From 6 November, 2014, all of ANSP services now operating in IPv6. 


The ANSP network has been using IPv6 (Internet Protocol, version 6) since 2004. It has been using IPv6 to exchange traffic with RNP (National Research and Education Network) and private institutions such as Terremark, since 2006, and with the American academic networks, since 2009. However, ANSP’s services continued to operate with IPv4 until last week.

Now the USP Cloud, where ANSP’s servers are hosted or replicated, have also switched to operating with IPv6, enabling all ANSP servers to begin working with that protocol. Since 6 November, 2014, the ANSP network has become fully IPv6.

Implementing IPv6 increases the address space for data packets from 4 to 16 octets, increasing the number of possible addresses from 232 (4 billion) to 2128 (510 trillion trillion trillion), which allows the Internet to continue to grow and develop as it has done until now.

With the increased number of addresses it is not necessary to use the Network Address Translation (NAT) technique, used universally nowadays to generate more IP addresses. Besides having to implement an additional protocol on top of another, some services do not work well with NAT.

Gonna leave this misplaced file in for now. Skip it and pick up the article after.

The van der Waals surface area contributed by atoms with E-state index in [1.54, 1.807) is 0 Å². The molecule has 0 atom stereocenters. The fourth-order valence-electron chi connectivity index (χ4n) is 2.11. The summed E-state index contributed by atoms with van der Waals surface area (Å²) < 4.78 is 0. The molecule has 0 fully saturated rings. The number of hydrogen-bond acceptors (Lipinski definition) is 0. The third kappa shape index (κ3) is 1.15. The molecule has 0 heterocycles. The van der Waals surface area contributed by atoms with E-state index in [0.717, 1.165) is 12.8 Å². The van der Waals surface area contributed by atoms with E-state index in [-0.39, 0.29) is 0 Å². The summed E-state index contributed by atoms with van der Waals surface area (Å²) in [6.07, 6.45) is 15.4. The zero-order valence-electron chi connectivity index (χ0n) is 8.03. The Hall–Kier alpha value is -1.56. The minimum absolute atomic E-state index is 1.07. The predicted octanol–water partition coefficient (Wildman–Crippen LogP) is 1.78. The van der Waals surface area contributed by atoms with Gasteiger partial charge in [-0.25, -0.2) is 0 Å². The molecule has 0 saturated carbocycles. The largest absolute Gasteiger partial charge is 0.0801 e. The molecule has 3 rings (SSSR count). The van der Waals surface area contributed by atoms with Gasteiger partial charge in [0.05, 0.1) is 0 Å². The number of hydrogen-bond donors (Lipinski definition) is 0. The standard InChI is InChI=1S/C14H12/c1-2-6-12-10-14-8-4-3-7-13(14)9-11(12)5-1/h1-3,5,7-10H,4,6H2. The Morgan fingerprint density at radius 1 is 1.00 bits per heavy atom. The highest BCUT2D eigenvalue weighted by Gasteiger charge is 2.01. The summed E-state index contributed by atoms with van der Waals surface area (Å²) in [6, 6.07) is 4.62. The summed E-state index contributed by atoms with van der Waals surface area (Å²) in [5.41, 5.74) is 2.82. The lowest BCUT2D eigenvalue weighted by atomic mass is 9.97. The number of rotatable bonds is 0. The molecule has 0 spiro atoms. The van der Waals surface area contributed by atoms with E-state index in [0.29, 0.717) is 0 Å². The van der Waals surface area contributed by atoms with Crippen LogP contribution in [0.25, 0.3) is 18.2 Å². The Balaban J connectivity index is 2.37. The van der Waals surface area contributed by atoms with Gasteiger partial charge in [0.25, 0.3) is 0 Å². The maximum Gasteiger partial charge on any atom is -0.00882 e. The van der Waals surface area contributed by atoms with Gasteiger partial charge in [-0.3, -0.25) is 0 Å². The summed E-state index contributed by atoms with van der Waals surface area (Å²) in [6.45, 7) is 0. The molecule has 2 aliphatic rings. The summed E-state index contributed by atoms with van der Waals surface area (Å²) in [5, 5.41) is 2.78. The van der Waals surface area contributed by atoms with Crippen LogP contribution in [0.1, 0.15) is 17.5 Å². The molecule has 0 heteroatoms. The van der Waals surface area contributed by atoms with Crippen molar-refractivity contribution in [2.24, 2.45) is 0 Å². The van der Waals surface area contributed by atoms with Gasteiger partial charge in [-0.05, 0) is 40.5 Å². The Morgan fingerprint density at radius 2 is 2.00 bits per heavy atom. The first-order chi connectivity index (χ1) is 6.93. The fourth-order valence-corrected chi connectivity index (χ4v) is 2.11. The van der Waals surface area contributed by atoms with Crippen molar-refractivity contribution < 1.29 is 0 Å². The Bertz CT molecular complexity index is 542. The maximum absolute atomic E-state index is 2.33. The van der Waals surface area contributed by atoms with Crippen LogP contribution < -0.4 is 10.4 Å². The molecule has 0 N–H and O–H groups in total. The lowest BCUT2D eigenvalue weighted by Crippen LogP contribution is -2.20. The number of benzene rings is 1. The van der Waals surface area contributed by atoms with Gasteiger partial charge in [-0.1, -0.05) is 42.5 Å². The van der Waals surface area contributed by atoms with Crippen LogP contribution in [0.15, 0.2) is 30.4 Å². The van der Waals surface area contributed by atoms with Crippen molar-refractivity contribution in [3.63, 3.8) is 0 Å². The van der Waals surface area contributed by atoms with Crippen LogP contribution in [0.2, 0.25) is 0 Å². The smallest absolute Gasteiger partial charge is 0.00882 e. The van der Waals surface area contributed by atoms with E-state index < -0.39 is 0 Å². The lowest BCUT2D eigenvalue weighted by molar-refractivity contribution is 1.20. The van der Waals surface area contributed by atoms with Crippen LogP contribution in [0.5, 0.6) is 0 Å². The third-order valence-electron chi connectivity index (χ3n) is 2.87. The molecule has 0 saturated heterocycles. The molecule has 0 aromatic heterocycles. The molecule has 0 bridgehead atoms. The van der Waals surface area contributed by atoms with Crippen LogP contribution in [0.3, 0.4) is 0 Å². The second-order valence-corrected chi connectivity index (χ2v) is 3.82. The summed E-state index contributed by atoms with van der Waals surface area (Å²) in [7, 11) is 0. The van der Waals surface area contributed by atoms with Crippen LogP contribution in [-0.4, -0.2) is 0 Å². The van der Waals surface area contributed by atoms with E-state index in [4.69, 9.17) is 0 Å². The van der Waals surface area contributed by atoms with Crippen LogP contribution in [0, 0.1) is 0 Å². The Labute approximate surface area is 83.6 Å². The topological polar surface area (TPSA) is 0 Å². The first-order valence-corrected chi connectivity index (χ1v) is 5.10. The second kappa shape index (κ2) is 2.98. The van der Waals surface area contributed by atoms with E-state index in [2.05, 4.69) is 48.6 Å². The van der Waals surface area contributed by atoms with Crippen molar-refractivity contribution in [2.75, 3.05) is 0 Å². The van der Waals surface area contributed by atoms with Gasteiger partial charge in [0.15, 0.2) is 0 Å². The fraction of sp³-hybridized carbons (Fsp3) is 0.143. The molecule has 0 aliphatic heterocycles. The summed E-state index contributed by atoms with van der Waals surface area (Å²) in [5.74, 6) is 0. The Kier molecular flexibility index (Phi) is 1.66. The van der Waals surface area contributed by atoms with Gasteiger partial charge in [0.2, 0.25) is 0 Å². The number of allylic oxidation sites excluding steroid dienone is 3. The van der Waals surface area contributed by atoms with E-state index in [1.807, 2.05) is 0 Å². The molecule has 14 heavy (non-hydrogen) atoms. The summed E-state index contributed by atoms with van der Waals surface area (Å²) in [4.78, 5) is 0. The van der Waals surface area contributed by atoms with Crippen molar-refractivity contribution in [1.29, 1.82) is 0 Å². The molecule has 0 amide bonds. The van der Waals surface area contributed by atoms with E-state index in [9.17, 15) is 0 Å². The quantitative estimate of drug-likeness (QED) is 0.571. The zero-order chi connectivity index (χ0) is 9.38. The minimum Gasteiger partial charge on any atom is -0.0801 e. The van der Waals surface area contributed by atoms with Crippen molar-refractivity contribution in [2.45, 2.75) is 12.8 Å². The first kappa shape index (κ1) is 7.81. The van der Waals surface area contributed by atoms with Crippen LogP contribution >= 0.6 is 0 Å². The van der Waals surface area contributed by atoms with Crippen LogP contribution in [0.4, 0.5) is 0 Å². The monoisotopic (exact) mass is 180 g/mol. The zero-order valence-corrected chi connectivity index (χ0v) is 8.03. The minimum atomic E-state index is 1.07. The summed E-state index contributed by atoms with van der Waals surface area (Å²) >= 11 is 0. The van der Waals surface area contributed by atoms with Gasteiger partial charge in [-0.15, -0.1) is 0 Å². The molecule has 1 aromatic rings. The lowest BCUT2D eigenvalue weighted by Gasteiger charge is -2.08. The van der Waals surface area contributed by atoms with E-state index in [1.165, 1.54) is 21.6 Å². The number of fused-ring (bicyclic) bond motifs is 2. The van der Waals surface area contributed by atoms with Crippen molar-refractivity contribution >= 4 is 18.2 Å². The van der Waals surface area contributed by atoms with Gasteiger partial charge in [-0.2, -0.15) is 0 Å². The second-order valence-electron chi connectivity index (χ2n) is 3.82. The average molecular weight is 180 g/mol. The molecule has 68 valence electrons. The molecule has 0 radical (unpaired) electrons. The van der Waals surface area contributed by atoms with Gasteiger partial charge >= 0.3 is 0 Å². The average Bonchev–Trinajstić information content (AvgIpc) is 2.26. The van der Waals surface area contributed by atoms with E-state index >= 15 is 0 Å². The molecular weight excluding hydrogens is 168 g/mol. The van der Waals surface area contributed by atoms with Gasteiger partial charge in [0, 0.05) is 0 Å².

The increased address space and the rendering of NAT unnecessary are not the only advantages of IPv6. The more regular and hierarchical header enables the processing of packets by network devices to be more easily implemented on the hardware making them more efficient.

This transition is another remarkable fact in the history of ANSP’s innovative actions, underlining its permanent commitment to delivering a state of the art network to its users.


 To find out more about IPv6:

Links e Sites Pointing hand cursor vector.svg IPv6 Portal on “IPv6, the next generation Internet Protocol":

 Links e Sites Pointing hand cursor vector.svgMOREIRAS, Antonio Marcos. "IPv6 in the universities and academic networks". Presentation of at BMA3 (3rd Biannual Meeting of ANSP), 22 May, 2013.
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